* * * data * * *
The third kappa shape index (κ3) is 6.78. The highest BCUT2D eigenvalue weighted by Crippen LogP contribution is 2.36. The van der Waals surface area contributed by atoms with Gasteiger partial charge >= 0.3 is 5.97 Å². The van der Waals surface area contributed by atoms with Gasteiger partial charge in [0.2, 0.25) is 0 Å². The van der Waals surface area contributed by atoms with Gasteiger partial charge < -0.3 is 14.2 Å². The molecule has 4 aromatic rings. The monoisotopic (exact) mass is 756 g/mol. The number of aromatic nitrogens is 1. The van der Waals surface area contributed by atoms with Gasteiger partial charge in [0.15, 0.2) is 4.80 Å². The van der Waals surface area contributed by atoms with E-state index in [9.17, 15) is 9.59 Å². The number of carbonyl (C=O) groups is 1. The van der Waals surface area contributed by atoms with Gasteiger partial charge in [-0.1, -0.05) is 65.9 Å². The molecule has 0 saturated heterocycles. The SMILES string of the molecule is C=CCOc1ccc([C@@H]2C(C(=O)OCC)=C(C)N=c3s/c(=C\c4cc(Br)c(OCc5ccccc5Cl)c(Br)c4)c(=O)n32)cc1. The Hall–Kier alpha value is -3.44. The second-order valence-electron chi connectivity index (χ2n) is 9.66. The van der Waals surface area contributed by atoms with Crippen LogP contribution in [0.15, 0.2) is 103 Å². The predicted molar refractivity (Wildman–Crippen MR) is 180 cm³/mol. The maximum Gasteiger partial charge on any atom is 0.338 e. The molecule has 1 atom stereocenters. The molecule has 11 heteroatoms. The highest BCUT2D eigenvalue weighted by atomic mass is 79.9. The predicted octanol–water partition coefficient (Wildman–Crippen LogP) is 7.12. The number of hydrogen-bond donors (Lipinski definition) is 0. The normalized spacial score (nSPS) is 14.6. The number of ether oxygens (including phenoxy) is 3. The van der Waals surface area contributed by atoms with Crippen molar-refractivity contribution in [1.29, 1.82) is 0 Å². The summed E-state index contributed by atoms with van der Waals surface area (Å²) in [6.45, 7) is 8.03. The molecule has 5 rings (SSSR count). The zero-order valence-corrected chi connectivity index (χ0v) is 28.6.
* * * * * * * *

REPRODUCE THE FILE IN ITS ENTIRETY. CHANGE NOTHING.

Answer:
The third kappa shape index (κ3) is 6.78. The highest BCUT2D eigenvalue weighted by Crippen LogP contribution is 2.36. The van der Waals surface area contributed by atoms with Gasteiger partial charge >= 0.3 is 5.97 Å². The van der Waals surface area contributed by atoms with Gasteiger partial charge in [0.2, 0.25) is 0 Å². The van der Waals surface area contributed by atoms with Gasteiger partial charge < -0.3 is 14.2 Å². The molecule has 4 aromatic rings. The monoisotopic (exact) mass is 756 g/mol. The number of aromatic nitrogens is 1. The van der Waals surface area contributed by atoms with Gasteiger partial charge in [0.15, 0.2) is 4.80 Å². The van der Waals surface area contributed by atoms with E-state index in [9.17, 15) is 9.59 Å². The number of carbonyl (C=O) groups is 1. The van der Waals surface area contributed by atoms with Gasteiger partial charge in [-0.1, -0.05) is 65.9 Å². The molecule has 0 saturated heterocycles. The SMILES string of the molecule is C=CCOc1ccc([C@@H]2C(C(=O)OCC)=C(C)N=c3s/c(=C\c4cc(Br)c(OCc5ccccc5Cl)c(Br)c4)c(=O)n32)cc1. The Hall–Kier alpha value is -3.44. The second-order valence-electron chi connectivity index (χ2n) is 9.66. The van der Waals surface area contributed by atoms with Crippen LogP contribution in [0.15, 0.2) is 103 Å². The predicted molar refractivity (Wildman–Crippen MR) is 180 cm³/mol. The maximum Gasteiger partial charge on any atom is 0.338 e. The molecule has 1 atom stereocenters. The molecule has 11 heteroatoms. The highest BCUT2D eigenvalue weighted by atomic mass is 79.9. The predicted octanol–water partition coefficient (Wildman–Crippen LogP) is 7.12. The number of hydrogen-bond donors (Lipinski definition) is 0. The normalized spacial score (nSPS) is 14.6. The number of ether oxygens (including phenoxy) is 3. The van der Waals surface area contributed by atoms with Crippen molar-refractivity contribution in [1.29, 1.82) is 0 Å². The summed E-state index contributed by atoms with van der Waals surface area (Å²) in [6.45, 7) is 8.03. The molecule has 5 rings (SSSR count). The zero-order valence-corrected chi connectivity index (χ0v) is 28.6.